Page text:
Given their very different schedules, it isn't often we get to compare BBC Sherlock and CBS Elementary head to head. Yet this month, not only did we get new episodes of both, there is at least one scene in each that actually makes for a good head-to-head comparison.
In Elementary's "The Diabolical Kind," Jamie Moriarty and Joan Watson have a conversation about how much superior Moriarty and Holmes are over normal folk, and in Sherlock's "The Empty Hearse," we get a similar conversation between Sherlock and Mycroft. Both concern themselves with intellectual superiority and human connection, and even the quickest comparison demonstrates obvious differences in the way geniuses are portrayed between the two shows.
For Elementary's go at the subject, we find ourselves in Joan Watson's corner, as Moriarty arrogantly tell her that she will never connect with Holmes as Moriarty does, because she simply isn't smart enough. Joan is the "normal" person under verbal attack for being normal, even though she's shown us how bright she is, time after time, even out-thinking both her Holmes and Moriarty characters on occasion. It's definitely a view of genius as "the other."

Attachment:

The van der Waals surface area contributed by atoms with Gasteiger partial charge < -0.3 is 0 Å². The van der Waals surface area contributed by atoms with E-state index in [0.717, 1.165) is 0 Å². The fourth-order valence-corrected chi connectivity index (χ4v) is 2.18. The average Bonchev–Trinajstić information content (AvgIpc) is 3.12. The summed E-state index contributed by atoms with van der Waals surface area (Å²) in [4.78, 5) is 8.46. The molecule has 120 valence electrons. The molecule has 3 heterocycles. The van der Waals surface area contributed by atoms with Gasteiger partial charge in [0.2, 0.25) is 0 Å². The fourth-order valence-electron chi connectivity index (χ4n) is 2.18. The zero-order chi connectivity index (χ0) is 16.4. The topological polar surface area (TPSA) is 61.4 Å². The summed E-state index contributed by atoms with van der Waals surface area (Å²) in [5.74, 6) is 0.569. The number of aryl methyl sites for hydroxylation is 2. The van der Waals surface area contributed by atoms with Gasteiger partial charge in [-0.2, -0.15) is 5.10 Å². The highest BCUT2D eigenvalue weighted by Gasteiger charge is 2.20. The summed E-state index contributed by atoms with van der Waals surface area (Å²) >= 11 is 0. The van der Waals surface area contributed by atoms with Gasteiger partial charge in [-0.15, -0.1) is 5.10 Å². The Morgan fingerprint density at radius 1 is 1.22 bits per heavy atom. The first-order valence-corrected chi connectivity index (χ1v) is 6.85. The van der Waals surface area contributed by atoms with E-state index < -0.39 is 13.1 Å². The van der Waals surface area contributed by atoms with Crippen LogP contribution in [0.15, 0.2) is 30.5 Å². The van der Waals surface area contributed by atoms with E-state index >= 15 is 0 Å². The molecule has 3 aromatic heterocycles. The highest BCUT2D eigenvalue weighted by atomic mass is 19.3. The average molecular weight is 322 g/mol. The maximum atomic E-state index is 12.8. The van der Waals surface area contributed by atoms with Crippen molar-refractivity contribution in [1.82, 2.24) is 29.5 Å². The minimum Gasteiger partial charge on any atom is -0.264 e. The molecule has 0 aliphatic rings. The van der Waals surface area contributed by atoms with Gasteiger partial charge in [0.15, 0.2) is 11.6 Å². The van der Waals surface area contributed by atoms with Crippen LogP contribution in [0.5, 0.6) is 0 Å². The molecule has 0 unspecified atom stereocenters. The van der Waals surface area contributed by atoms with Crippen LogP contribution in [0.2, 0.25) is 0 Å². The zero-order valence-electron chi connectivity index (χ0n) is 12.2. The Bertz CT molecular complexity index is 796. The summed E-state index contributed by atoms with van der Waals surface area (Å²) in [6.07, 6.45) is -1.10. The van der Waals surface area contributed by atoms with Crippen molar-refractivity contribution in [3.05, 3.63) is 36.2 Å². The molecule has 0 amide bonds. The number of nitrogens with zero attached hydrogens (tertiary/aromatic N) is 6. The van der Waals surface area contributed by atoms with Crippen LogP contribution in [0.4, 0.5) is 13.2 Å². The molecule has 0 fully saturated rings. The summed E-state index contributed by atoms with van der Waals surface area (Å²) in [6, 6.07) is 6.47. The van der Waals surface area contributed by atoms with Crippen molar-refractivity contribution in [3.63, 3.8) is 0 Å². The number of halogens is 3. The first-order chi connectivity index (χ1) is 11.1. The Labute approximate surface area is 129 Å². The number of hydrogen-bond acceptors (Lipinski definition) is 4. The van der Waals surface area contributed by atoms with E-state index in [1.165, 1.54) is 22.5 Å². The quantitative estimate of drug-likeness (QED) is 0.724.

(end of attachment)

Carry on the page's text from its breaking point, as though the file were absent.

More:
When Sherlock hits the topic, we are squarely behind little brother Sherlock -- in the "smart people club" this time -- as the scene plays out. Sherlock may be a massive genius, but Mycroft is a more massive genius and lording it over his sibling. Ordinary folk get referred to as "goldfish," but Sherlock defends the true worth of having them around, and even suggests that his brother is lesser for their absence.
One can take these two scenes and expand them to see one of the prime differences between the two shows: In Elementary, the uber-intellectual is the odd duck, the queer outsider who must be tolerated for the one useful skill he possesses. In Sherlock, he is the dear friend or brother who is just a bit smarter than the rest, but still a beloved member of the family.
At least that's my morning view, a bit clunkily expressed for lack of caffeine. And probably why I favor Sherlock, at least a little bit . . . .